According to historical mythology, when Galileo was brought up on charges and forced to recant what he had seen through his telescope, his real crime was contradicting the prevailing beliefs of church authorities. He was ahead of his time, and ignorant clerics of the day could not get past their opposition to science and knowledge.
This is largely untrue. The church had within it the intelligentsia of Europe. It was well known by those versed in the sciences that celestial measurements had long before disproven the teachings of Ptolemy. That the earth was the center of the movements of the cosmos had been rejected by pretty much everyone. That included those educated within the church.
The problem with Galileo was that he talked about it. By publicizing what he had seen, that the moons of Jupiter were circling another planet and not the earth, Galileo would cause the unsophisticated subjects of Christendom, those who merely worshiped, to harbor some small seed of doubt. Who could tell where that slippery slope might slide?
Five weeks after the mass execution of a classroom of small children in Newtown, Connecticut, President Obama faced the cameras and gave a major policy speech on gun violence. He set up a commission on gun safety to be headed by Vice President Joe Biden. He called on Congress for action. And he issued 23 executive actions.
It was those executive actions that provoked the fury of the farther fringe of gun advocates. One action in particular revived research that had withered for 17 years:
And while year after year, those who oppose even modest gun safety measures have threatened to de-fund scientific or medical research into the causes of gun violence, I will direct the Centers for Disease Control to go ahead and study the best ways to reduce it. And Congress should fund research into the effects that violent video games have on young minds.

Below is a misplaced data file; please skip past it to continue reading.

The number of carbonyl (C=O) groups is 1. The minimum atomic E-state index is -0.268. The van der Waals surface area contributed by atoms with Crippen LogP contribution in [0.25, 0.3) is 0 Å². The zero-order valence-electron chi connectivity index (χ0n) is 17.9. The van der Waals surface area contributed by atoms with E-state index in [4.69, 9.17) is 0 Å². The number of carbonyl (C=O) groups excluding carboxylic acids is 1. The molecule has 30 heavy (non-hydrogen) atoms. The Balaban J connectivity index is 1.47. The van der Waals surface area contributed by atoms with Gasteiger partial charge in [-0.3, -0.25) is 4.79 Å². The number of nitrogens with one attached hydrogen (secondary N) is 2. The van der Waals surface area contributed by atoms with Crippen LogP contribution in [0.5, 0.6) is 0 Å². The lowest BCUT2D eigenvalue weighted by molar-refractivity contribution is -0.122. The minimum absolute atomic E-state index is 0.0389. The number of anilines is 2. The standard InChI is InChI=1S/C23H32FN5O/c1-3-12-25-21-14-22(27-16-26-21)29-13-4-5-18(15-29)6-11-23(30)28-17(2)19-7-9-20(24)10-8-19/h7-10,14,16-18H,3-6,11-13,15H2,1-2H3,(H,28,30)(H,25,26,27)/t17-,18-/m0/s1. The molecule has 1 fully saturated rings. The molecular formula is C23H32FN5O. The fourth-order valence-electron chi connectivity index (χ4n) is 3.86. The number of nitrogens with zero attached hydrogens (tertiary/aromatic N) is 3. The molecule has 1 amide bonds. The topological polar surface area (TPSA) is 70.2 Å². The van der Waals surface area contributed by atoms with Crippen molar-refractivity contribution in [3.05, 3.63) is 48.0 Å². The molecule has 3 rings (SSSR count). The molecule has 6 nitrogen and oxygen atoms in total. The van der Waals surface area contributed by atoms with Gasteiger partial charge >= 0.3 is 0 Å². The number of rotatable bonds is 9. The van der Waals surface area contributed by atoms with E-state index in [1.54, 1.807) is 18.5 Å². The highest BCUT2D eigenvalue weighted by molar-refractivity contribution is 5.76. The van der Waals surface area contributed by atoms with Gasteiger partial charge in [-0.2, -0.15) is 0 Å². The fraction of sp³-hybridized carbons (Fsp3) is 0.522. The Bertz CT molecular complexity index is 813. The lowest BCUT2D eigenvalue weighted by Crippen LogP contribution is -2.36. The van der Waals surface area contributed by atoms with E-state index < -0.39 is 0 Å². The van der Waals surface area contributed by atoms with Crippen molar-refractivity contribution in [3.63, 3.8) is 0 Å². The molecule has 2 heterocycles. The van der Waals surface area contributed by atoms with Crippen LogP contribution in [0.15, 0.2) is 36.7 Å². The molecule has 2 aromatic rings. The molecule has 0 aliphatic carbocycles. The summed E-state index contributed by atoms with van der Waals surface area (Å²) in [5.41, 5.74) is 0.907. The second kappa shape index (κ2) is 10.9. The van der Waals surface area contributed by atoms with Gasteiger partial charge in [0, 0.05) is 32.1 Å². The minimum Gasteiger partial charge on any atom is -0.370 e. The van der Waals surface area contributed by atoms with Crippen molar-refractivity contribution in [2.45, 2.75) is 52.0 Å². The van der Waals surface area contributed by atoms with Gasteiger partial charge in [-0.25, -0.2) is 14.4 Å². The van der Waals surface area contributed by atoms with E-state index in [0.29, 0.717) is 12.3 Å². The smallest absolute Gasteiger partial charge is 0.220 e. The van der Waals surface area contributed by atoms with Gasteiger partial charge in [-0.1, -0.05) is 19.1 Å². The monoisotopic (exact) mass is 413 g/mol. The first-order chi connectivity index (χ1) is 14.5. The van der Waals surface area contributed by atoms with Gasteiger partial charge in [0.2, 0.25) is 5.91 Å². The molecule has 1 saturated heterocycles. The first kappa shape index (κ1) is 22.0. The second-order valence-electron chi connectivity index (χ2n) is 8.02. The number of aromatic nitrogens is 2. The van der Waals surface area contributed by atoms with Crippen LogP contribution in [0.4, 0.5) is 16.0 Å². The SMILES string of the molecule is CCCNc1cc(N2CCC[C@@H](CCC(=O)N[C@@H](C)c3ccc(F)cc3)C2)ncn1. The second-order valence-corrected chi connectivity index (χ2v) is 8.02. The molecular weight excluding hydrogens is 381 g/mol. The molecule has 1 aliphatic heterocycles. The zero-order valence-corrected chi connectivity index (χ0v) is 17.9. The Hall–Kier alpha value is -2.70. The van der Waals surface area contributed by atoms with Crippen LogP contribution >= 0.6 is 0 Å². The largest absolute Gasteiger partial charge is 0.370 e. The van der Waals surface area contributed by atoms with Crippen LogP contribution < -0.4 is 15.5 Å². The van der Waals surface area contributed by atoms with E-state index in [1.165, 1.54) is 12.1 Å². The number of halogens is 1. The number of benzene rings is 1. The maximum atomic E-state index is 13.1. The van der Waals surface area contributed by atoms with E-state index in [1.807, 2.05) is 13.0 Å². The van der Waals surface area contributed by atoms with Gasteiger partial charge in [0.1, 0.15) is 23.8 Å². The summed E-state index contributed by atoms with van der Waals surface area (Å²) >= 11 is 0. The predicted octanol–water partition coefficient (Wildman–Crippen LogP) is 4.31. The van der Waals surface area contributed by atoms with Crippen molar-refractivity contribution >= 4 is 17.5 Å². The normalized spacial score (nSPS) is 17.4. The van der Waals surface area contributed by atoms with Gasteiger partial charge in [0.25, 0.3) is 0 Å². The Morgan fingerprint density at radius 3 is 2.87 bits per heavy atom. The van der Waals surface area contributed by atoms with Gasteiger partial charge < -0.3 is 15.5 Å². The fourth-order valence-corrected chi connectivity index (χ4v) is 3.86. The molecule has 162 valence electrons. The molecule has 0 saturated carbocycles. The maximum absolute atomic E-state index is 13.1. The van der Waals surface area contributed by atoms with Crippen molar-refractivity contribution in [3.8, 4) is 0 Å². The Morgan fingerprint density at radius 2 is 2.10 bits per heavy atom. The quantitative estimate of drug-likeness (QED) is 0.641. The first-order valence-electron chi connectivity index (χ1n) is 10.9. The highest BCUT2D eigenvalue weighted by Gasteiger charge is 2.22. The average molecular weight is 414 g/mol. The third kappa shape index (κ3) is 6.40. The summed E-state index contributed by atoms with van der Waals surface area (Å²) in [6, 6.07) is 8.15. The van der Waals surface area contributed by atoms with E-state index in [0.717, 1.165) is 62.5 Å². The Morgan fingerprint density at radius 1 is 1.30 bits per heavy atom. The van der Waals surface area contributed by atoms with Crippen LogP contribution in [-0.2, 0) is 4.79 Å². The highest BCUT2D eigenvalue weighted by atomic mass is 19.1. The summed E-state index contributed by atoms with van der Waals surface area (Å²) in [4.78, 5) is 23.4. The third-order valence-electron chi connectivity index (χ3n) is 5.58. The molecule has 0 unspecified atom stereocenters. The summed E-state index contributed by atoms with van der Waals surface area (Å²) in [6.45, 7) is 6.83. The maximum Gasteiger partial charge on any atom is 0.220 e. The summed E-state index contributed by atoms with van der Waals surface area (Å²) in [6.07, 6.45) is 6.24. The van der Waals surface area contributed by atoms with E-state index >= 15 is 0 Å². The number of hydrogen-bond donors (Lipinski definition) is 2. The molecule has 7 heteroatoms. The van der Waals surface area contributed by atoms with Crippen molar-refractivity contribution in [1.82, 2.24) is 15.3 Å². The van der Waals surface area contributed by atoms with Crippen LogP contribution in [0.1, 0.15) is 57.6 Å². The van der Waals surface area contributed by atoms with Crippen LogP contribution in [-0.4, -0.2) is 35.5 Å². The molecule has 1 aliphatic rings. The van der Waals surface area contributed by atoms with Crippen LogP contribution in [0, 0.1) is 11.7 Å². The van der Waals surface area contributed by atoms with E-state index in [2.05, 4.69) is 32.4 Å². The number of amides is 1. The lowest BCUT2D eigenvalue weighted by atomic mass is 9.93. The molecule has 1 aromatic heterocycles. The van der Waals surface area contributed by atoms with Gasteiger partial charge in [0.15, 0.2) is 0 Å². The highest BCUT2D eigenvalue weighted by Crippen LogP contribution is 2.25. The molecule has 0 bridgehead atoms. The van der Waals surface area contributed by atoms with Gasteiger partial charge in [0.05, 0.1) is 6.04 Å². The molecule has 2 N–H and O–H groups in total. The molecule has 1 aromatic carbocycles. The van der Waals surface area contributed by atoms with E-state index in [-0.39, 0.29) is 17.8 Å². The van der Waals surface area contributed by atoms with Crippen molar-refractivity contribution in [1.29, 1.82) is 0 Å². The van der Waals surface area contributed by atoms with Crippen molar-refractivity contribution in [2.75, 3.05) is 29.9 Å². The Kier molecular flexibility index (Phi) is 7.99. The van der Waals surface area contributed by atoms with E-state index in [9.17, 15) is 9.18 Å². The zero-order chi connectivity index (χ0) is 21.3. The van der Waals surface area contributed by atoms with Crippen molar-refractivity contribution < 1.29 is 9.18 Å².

We don’t benefit from ignorance. We don’t benefit from not knowing the science of this epidemic of violence.
What the President was referring to was a specific congressional ban on a certain type of research. In 1995, a newly elected Republican Congress, at the urging of the NRA, put into law a prohibition. The law said that no federal funds "may be used, in whole or part, to advocate or promote gun control."
That created a bit of a stir for researchers. Nobody knew for sure what was being prohibited. Research studies don't really need federal laws to tell them not to engage in political advocacy of any kind. Advocacy is not what reputable research is about.
For example, a number of recent studies have pretty conclusively established that geographic areas that are right next to each other can have dramatically different minimum wage laws with no difference in employment rates. The obvious policy choice would seem to be to increase the minimum wage pretty much everywhere and to do it right now. But no study has said that the minimum wage should be increased. They just present the facts.
So how does a "Just the facts" study conform to an order to stop going beyond the facts? One way might have been to continue on as usual. But Congress controls a lot of funding, so bureaucrats scrambled to try to figure out what conservatives wanted.
The Center for Disease Control and the National Institutes of Health have funded important research on homicides and suicides. Some research continued, but phraseology became important. "By lethal means" was substituted for any reference to firearms. So the children in Newtown died "by lethal means."
Even artfully delicate wording raised the ire of some Congressional conservatives. A decade later, Joe Barton (R-TX) spoke for many conservatives as he complained about one study, "It’s almost as if someone’s been looking for a way to get this study done ever since the Centers for Disease Control was banned from doing it 10 years ago."
Researchers were asked to submit lists of any independent research, funded from private sources or on their own, they might be doing on gun violence. For years, those lists were then forwarded routinely to the NRA "as a courtesy."
President Obama was within the law as it was passed when he ordered federal agencies to stop the prohibition by proxy. If Congress wanted researchers to stop doing what they don't do, then don't do what you don't do. Just don't take it any farther than what the law plainly says.